In April 2010, a shocking video of an American helicopter firing upon a group of Iraqi journalists on the ground in Bagdad stunned mainstream media and the diplomatic world, and inspired a global debate about the relationship between news outlets and the governments they report on. The video, titled Collateral Murder, was released by WikiLeaks, a whistle-blowing non-profit organization that since its inception has aimed to shine light on the operations of governments and corporations around the world. Founded by former computer hacker Julian Assange, as well as a group of technologists, dissidents and activists, WikiLeaks is guided by the premise that democracy works best when citizens are aware of state and military operations, and can hold governments accountable to their actions.

Historically, large media groups consult with government sources before releasing potentially sensitive information, in order to leverage these relationships for greater access to information. WikiLeaks has challenged this process by eschewing such negotiations and releasing classified memos, diplomatic cables, videos, and other materials directly to the public via its website. “Publishing improves transparency, and this transparency creates a better society for all people,” states WikiLeaks’ mission. “Better scrutiny leads to reduced corruption and stronger democracies in all society’s institutions, including government, corporations and other organizations. A healthy, vibrant, and inquisitive journalistic media plays a vital role in achieving these goals. We are part of that media.” WikiLeaks’ critics, with the U.S. government at the helm, have countered that the organization’s practices have endangered military and intelligence personnel as well as their civilian sources.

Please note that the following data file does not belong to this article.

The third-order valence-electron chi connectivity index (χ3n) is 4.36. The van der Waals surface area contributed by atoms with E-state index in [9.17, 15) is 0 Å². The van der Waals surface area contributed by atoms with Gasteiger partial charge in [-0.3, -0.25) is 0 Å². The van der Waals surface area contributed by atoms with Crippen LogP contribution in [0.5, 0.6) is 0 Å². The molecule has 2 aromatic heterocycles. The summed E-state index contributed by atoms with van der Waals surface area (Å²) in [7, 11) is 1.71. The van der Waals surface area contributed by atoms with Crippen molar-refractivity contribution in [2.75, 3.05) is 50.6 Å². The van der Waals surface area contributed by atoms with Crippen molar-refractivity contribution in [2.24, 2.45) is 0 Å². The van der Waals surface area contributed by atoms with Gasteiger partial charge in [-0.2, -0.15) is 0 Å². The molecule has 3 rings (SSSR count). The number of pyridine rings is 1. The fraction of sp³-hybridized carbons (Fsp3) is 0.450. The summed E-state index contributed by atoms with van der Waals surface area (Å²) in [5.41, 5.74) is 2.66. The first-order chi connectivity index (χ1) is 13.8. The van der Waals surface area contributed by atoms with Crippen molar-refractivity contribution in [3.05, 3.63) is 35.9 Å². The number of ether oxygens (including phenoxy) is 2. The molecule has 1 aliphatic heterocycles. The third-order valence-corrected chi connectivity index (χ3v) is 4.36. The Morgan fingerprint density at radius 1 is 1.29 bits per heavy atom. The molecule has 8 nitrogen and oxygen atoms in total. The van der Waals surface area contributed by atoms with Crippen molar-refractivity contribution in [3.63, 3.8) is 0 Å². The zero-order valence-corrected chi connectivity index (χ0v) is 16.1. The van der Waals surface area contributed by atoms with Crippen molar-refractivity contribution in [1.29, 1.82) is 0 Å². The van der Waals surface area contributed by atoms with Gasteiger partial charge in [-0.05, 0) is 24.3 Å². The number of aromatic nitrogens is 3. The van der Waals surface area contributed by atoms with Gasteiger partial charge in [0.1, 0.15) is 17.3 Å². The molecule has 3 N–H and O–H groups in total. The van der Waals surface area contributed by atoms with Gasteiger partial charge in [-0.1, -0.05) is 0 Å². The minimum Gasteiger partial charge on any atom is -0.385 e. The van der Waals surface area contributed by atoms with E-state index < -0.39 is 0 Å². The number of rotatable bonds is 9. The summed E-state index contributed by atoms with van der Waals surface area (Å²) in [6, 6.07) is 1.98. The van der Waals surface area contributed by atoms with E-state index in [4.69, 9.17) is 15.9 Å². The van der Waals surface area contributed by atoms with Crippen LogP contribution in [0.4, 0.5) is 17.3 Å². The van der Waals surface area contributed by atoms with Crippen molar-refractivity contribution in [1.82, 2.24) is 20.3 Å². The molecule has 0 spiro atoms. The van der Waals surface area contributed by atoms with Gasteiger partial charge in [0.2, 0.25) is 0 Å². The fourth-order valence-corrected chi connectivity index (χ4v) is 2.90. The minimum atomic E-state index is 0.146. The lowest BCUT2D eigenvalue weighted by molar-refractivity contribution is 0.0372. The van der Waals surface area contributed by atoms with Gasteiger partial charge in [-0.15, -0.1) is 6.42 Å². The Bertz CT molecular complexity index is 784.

WikiLeaks operates with a small all-volunteer staff as well as a network of 800 to 1,000 experts who advise on issues such as encryption, vetting information, and programming. Its material is housed on servers around the globe–outside of the jurisdiction of any single institution or government.

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